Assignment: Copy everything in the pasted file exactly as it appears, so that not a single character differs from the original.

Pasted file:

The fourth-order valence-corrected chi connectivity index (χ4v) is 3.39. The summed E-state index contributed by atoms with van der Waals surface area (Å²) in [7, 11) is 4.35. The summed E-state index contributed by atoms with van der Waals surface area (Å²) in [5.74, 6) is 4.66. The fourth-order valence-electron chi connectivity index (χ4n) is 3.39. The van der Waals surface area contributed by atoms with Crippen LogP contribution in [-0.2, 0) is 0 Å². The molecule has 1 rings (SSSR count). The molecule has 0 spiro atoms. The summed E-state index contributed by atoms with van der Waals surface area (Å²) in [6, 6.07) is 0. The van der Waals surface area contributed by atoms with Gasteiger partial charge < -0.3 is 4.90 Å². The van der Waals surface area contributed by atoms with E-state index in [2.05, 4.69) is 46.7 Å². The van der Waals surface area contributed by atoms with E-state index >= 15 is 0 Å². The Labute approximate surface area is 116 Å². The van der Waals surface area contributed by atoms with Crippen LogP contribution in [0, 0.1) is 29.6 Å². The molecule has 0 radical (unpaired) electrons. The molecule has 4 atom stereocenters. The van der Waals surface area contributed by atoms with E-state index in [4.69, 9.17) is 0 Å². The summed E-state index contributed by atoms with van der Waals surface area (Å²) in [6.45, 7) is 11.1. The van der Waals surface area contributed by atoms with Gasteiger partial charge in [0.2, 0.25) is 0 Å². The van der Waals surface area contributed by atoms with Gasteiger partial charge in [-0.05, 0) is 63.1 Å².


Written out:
The fourth-order valence-corrected chi connectivity index (χ4v) is 3.39. The summed E-state index contributed by atoms with van der Waals surface area (Å²) in [7, 11) is 4.35. The summed E-state index contributed by atoms with van der Waals surface area (Å²) in [5.74, 6) is 4.66. The fourth-order valence-electron chi connectivity index (χ4n) is 3.39. The van der Waals surface area contributed by atoms with Crippen LogP contribution in [-0.2, 0) is 0 Å². The molecule has 1 rings (SSSR count). The molecule has 0 spiro atoms. The summed E-state index contributed by atoms with van der Waals surface area (Å²) in [6, 6.07) is 0. The van der Waals surface area contributed by atoms with Gasteiger partial charge < -0.3 is 4.90 Å². The van der Waals surface area contributed by atoms with E-state index in [2.05, 4.69) is 46.7 Å². The van der Waals surface area contributed by atoms with E-state index >= 15 is 0 Å². The Labute approximate surface area is 116 Å². The van der Waals surface area contributed by atoms with Crippen LogP contribution in [0, 0.1) is 29.6 Å². The molecule has 0 radical (unpaired) electrons. The molecule has 4 atom stereocenters. The van der Waals surface area contributed by atoms with E-state index in [4.69, 9.17) is 0 Å². The summed E-state index contributed by atoms with van der Waals surface area (Å²) in [6.45, 7) is 11.1. The van der Waals surface area contributed by atoms with Gasteiger partial charge in [0.2, 0.25) is 0 Å². The van der Waals surface area contributed by atoms with Gasteiger partial charge in [-0.05, 0) is 63.1 Å².